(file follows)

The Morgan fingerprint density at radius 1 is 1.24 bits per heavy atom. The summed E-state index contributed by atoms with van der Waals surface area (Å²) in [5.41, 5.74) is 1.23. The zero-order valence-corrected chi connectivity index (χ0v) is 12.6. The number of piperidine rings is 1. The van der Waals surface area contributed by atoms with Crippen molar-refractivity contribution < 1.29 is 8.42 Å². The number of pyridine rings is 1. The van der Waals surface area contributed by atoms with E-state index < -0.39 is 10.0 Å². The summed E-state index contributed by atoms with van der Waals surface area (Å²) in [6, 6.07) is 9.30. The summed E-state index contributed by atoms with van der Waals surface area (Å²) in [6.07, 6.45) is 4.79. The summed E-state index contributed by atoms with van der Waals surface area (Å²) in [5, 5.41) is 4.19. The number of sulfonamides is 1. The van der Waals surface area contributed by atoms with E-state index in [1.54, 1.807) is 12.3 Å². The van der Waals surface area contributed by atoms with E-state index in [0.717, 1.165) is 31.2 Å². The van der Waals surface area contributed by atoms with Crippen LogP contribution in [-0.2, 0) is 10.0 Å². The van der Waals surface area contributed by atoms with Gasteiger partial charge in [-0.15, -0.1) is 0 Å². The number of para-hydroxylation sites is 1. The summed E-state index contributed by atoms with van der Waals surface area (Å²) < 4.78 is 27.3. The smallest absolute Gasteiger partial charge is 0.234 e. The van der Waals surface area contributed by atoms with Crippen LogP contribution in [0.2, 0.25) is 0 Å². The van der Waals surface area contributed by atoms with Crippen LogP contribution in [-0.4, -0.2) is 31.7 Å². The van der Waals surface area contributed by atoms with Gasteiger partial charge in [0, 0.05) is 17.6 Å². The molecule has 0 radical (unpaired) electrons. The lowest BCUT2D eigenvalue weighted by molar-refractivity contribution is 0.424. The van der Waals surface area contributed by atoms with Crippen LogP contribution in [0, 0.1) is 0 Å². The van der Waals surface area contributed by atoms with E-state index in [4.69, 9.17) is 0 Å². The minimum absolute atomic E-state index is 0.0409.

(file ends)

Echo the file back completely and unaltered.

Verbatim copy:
The Morgan fingerprint density at radius 1 is 1.24 bits per heavy atom. The summed E-state index contributed by atoms with van der Waals surface area (Å²) in [5.41, 5.74) is 1.23. The zero-order valence-corrected chi connectivity index (χ0v) is 12.6. The number of piperidine rings is 1. The van der Waals surface area contributed by atoms with Crippen molar-refractivity contribution < 1.29 is 8.42 Å². The number of pyridine rings is 1. The van der Waals surface area contributed by atoms with E-state index < -0.39 is 10.0 Å². The summed E-state index contributed by atoms with van der Waals surface area (Å²) in [6, 6.07) is 9.30. The summed E-state index contributed by atoms with van der Waals surface area (Å²) in [6.07, 6.45) is 4.79. The summed E-state index contributed by atoms with van der Waals surface area (Å²) in [5, 5.41) is 4.19. The number of sulfonamides is 1. The van der Waals surface area contributed by atoms with E-state index in [1.54, 1.807) is 12.3 Å². The van der Waals surface area contributed by atoms with E-state index in [0.717, 1.165) is 31.2 Å². The van der Waals surface area contributed by atoms with Crippen LogP contribution in [-0.2, 0) is 10.0 Å². The van der Waals surface area contributed by atoms with Gasteiger partial charge in [-0.15, -0.1) is 0 Å². The number of para-hydroxylation sites is 1. The summed E-state index contributed by atoms with van der Waals surface area (Å²) < 4.78 is 27.3. The smallest absolute Gasteiger partial charge is 0.234 e. The van der Waals surface area contributed by atoms with Crippen LogP contribution in [0.2, 0.25) is 0 Å². The van der Waals surface area contributed by atoms with Crippen LogP contribution in [-0.4, -0.2) is 31.7 Å². The van der Waals surface area contributed by atoms with Gasteiger partial charge in [0, 0.05) is 17.6 Å². The molecule has 0 radical (unpaired) electrons. The lowest BCUT2D eigenvalue weighted by molar-refractivity contribution is 0.424. The van der Waals surface area contributed by atoms with Crippen LogP contribution in [0, 0.1) is 0 Å². The van der Waals surface area contributed by atoms with E-state index in [4.69, 9.17) is 0 Å². The minimum absolute atomic E-state index is 0.0409.